Terminal 7

Terminal seven was originally built for BOAC and Air Canada. It is currently operated by British Airways, and it works the only terminal in United States that is operated by a foreign carrier. Other airlines operating out of the terminal include British Airways, Iberia, all Nippon, lot, Aerolineas Argentinas, Alaska, your wings, Iceland air, and Ukraine. In 2022, British Airways will leave the terminal to go to terminal eight.
image


Terminal 8

Terminal eight is mainly home to American Airlines. Other carriers that operate out of there are Cathay Pacific, thin air, Qantas, Qatar, Ethiopian, and Royal Jordanian. As I said before, British Airways will move here in 2022. Construction began on the terminal, and will be completed in 2022. It is 29 gates, and it is twice the size of Madison Square Garden.


You Voted For It!

Back in my The History Of Montréal-Trudeau International Airport topic, you voted for the jetBlue brief history. I’m going to give you a short history description about one of the main airlines here.


JetBlue Airways


JetBlue was founded in 1999, by David Neeleman. They were originally going to be called NewAir. They try to follow southwest approach at low cost travel, but they wanted to offer some more perks like in-flight entertainment TV screens, and SiriusXM satellite radio. They were showing what is 75 takeoff slots at New York JFK airport. They started operations on February 11, 2000. The first leaping to Fort Lauderdale. Then, following later that day they flew to Buffalo. In 2007, a giant blizzard hit New York stranding passengers on planes throughout the New York area. Within this, the CEO, David Neeleman was fired. In 2007, Lufthansa acquired 19% of jetBlue. In this, Lufthansa offered connections for JetBlue flights to Boston, New York, and Orlando (Orlando is no longer a connection). JetBlue, having hubs in New York JFK, Boston, Fort Lauderdale, and Long Beach sign opportunity in Orlando, and Added Orlando florida has a focus city on March 19, 2008. In 2019, jetBlue ordered Airbus A321XLR’s, As well as the LR variant which would take them to London. In June 2020, they also added a routes to Newark Liberty International Airport. It also started mid service at Newark, with service to Los Angeles and San Francisco. They also moved their main west coast hub from Long Beach to Los Angeles.
image


I hope you enjoyed! Please vote for which one you want next!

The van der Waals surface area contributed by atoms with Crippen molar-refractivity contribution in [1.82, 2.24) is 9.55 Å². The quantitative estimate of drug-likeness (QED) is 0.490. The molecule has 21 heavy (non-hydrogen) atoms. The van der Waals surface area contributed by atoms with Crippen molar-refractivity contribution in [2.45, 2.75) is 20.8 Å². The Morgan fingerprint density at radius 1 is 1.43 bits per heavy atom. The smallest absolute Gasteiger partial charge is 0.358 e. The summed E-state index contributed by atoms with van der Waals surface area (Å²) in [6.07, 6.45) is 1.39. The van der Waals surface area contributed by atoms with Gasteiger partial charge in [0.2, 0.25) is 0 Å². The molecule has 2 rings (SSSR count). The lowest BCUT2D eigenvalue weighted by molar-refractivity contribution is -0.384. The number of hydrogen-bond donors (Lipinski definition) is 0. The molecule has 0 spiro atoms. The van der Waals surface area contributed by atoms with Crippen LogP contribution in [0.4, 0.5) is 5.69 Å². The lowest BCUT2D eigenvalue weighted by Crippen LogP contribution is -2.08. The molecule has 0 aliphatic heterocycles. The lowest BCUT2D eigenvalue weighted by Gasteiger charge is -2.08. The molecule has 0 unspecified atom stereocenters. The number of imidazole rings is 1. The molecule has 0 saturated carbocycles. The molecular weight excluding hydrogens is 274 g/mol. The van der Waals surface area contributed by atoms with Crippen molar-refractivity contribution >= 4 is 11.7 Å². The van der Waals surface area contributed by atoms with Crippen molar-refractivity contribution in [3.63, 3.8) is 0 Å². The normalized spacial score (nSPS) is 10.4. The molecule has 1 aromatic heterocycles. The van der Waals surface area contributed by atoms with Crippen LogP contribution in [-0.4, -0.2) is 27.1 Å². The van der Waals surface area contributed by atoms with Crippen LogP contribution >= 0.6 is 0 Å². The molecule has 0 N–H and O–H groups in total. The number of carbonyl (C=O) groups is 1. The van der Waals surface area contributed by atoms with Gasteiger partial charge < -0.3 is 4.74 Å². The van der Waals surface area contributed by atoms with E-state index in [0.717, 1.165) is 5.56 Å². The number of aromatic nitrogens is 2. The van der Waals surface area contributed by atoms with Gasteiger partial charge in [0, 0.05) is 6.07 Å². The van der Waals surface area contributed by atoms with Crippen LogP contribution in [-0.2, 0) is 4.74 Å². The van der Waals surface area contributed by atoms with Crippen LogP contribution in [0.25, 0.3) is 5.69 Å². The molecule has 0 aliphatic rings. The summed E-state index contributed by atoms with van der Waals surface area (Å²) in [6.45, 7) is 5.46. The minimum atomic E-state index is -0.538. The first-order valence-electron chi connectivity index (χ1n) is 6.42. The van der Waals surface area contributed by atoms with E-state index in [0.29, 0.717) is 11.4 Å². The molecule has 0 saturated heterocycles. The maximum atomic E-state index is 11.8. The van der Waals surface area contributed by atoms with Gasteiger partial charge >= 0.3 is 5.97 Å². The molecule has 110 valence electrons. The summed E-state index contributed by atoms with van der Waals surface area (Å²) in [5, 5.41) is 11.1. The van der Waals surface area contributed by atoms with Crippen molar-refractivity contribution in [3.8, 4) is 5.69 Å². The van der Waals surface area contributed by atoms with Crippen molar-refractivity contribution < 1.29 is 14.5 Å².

Vote For What YOU Want Next

The Four Biggest European Carriers
  • British Airways - London Heathrow 🇬🇧
  • Air France - Paris Charles De Gualle 🇫🇷
  • KLM - Amsterdam Schiphol 🇳🇱
  • Lufthansa - Frankfurt 🇩🇪

0 voters


My Other History Topics:

The History Of Fort Lauderdale Airport!
The History Of Newark Liberty International Airport
The History Of Salt Lake City International Airport
The History Of Perth Airport
The History Of Montréal-Trudeau International Airport

11 Likes

A giant what now? Like Godzilla lol

Thanks for the Info about JFK and JetBlue, that was a fun read!

2 Likes

I didn’t know that there was a newly invented airline that operates to JFK

I always love the history of airports, and this one doesn’t disappoint!

1 Like

Well, if King Kong happened to the Empire State building… everything is possible…

Uhm what is this?

1 Like

Sorry @AviationFreak. You guys are pretty much my editors, I don’t read through these a lot after I’m done with it. They take me so long, I’m just sick of looking at it anymore and I just post it.

1 Like

No, you’re all good 😂

I had to do a double take

Great Job @CaptainZac, this is incredible!! Although, I am going to have to continue the trend of finding typos

Might want to fix that one. Thanks for information about JFK!

Oh my. I kind of see a resemblance o_o

Looks just like todays JFK

That’s so cool! Do you have any information about the history of terminal 3 and terminal 6?

where can I buy them lol

Also why is there no Terminal 3 or 6?

Yes, but I didn’t include the, since they are not in service anymore. I recommend checking out this link for more about those terminals:

1 Like

At the store… duh

@dca.iad.aviation, please read above

1 Like

I can see the resemblance… a little